I appreciate your thoughts very much. The good thing is that I am in a farming community so I have access to steel plates, jacks, etc.
We also have an entry to the basement from the outside so getting tools and the beams in should not be a problem. I had originally thought we could use jack posts but since reading your post I guess they are probably not to be used to jack up that much weight. Also, when you say after jacking up you reset the posts, that means we are using adjustable there...correct?
What is your normal set up for the jacks starting from the base?
Would a steel I-beam be better than the laminated beams?
Thanks so much for your time and thanks for the warnings, they were not taken lightly but I do think this is something we can do.

 
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03-24-06, 04:53 PM   #8  
Yes, the post jacks are used when you reset the posts. After you jack up a little, you just screw the jack up tight. I think I would use lam beams. Probably two of them and bolt them together for a greater width. I kind of lost what you meant by saying "the normal set up of the jacks beginning at the base." My brain is old and tired. Let me know.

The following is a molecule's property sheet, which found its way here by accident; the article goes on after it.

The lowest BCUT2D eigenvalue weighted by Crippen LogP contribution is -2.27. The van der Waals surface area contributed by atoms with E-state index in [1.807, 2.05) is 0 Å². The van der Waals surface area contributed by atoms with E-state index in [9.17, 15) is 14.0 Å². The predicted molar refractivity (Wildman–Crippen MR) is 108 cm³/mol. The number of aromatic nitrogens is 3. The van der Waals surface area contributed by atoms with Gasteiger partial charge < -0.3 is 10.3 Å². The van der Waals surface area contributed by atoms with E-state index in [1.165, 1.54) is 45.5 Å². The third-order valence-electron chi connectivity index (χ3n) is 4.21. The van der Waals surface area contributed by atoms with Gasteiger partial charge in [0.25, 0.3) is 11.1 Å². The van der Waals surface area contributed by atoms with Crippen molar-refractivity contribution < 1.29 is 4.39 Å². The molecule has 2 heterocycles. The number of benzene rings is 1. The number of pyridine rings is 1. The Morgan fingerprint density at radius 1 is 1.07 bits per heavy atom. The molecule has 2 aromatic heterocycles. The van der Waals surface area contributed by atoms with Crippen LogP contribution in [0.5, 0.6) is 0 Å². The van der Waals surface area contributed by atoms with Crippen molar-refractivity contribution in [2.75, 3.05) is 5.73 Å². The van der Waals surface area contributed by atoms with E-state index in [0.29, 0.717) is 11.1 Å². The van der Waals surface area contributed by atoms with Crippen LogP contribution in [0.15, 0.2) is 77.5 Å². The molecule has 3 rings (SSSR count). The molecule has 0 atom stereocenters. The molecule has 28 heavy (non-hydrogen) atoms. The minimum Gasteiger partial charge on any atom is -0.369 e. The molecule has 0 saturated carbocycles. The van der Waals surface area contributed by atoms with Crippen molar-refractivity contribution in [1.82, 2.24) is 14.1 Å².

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06-16-07, 09:11 AM   #9  
jacking up your house

Iwould recommend before lifting any thing ,to start by picking up a reasonably priced lazer made by (black & decker cross fire )that when set up in the basement will display a line on all 4 walls and if it is placed along the center of the home underneath the beam and left there you will be able to get readings throughout the basement to first decide where the low spots are ,and how much of a difference there is. Once the lazer is set up measure up to the bottom of the beam your lifting in several spots and on each beam that is there, i am working on a home that has 3 beams in the basement so grades have to be marked on all of them.I have been lifting a 2 1/2 storie home that sank 3 1/2 `` all across the front of it, and i have been working with nothing but screw jacks mostly 24 ton ea but i have two 35 ton jacks under the center beam where it came into the front wall. Let me tell you you will be lifting serious weight here, (everything in the house take a look around in your house on each floor)and then think about lifting it all at once.Be careful
Big Jax